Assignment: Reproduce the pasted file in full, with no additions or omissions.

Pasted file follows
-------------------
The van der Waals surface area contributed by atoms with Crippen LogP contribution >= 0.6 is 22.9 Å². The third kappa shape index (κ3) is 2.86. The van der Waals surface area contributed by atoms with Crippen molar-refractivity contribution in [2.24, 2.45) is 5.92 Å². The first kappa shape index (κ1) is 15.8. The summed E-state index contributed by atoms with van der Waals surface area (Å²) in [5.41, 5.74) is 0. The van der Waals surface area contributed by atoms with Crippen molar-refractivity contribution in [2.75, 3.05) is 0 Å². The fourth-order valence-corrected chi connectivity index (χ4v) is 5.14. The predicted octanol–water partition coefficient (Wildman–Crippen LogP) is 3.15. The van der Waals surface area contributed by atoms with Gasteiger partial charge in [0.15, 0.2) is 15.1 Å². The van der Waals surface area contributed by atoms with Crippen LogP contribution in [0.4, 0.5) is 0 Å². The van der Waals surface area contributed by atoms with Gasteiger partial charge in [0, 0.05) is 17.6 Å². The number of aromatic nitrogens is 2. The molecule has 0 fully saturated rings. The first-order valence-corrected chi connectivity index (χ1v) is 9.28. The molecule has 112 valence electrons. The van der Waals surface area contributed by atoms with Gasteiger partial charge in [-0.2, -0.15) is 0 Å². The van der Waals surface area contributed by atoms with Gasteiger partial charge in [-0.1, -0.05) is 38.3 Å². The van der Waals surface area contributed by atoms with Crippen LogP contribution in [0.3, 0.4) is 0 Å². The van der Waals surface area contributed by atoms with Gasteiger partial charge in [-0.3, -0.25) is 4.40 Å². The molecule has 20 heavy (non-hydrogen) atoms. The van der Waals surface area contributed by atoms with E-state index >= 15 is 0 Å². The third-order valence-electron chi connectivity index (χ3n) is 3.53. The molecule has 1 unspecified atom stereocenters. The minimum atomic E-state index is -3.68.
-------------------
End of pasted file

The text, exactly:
The van der Waals surface area contributed by atoms with Crippen LogP contribution >= 0.6 is 22.9 Å². The third kappa shape index (κ3) is 2.86. The van der Waals surface area contributed by atoms with Crippen molar-refractivity contribution in [2.24, 2.45) is 5.92 Å². The first kappa shape index (κ1) is 15.8. The summed E-state index contributed by atoms with van der Waals surface area (Å²) in [5.41, 5.74) is 0. The van der Waals surface area contributed by atoms with Crippen molar-refractivity contribution in [2.75, 3.05) is 0 Å². The fourth-order valence-corrected chi connectivity index (χ4v) is 5.14. The predicted octanol–water partition coefficient (Wildman–Crippen LogP) is 3.15. The van der Waals surface area contributed by atoms with Gasteiger partial charge in [0.15, 0.2) is 15.1 Å². The van der Waals surface area contributed by atoms with Crippen LogP contribution in [0.4, 0.5) is 0 Å². The van der Waals surface area contributed by atoms with Gasteiger partial charge in [0, 0.05) is 17.6 Å². The number of aromatic nitrogens is 2. The molecule has 0 fully saturated rings. The first-order valence-corrected chi connectivity index (χ1v) is 9.28. The molecule has 112 valence electrons. The van der Waals surface area contributed by atoms with Gasteiger partial charge in [-0.2, -0.15) is 0 Å². The van der Waals surface area contributed by atoms with Gasteiger partial charge in [-0.1, -0.05) is 38.3 Å². The van der Waals surface area contributed by atoms with Crippen LogP contribution in [0.3, 0.4) is 0 Å². The van der Waals surface area contributed by atoms with Gasteiger partial charge in [-0.3, -0.25) is 4.40 Å². The molecule has 20 heavy (non-hydrogen) atoms. The van der Waals surface area contributed by atoms with E-state index >= 15 is 0 Å². The third-order valence-electron chi connectivity index (χ3n) is 3.53. The molecule has 1 unspecified atom stereocenters. The minimum atomic E-state index is -3.68.